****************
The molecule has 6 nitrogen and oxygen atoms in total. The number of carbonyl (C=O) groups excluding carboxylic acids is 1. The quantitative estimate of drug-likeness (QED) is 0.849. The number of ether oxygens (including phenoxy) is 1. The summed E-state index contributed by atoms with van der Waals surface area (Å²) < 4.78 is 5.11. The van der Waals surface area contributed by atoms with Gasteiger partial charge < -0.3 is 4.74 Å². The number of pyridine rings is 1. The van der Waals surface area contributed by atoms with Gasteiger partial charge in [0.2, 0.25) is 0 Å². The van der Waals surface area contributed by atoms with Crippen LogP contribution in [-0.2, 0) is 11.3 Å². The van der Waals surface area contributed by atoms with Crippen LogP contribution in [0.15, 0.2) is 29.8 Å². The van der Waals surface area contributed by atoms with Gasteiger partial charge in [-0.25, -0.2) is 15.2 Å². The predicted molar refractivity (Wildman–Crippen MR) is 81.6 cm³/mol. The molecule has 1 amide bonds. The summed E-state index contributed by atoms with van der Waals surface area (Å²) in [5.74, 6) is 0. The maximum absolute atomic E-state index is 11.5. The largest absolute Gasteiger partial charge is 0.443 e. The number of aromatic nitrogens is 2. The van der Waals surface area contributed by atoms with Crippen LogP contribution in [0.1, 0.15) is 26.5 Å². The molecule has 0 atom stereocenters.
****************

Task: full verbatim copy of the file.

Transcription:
The molecule has 6 nitrogen and oxygen atoms in total. The number of carbonyl (C=O) groups excluding carboxylic acids is 1. The quantitative estimate of drug-likeness (QED) is 0.849. The number of ether oxygens (including phenoxy) is 1. The summed E-state index contributed by atoms with van der Waals surface area (Å²) < 4.78 is 5.11. The van der Waals surface area contributed by atoms with Gasteiger partial charge < -0.3 is 4.74 Å². The number of pyridine rings is 1. The van der Waals surface area contributed by atoms with Gasteiger partial charge in [0.2, 0.25) is 0 Å². The van der Waals surface area contributed by atoms with Crippen LogP contribution in [-0.2, 0) is 11.3 Å². The van der Waals surface area contributed by atoms with Crippen LogP contribution in [0.15, 0.2) is 29.8 Å². The van der Waals surface area contributed by atoms with Gasteiger partial charge in [-0.25, -0.2) is 15.2 Å². The predicted molar refractivity (Wildman–Crippen MR) is 81.6 cm³/mol. The molecule has 1 amide bonds. The summed E-state index contributed by atoms with van der Waals surface area (Å²) in [5.74, 6) is 0. The maximum absolute atomic E-state index is 11.5. The largest absolute Gasteiger partial charge is 0.443 e. The number of aromatic nitrogens is 2. The van der Waals surface area contributed by atoms with Crippen LogP contribution in [0.1, 0.15) is 26.5 Å². The molecule has 0 atom stereocenters.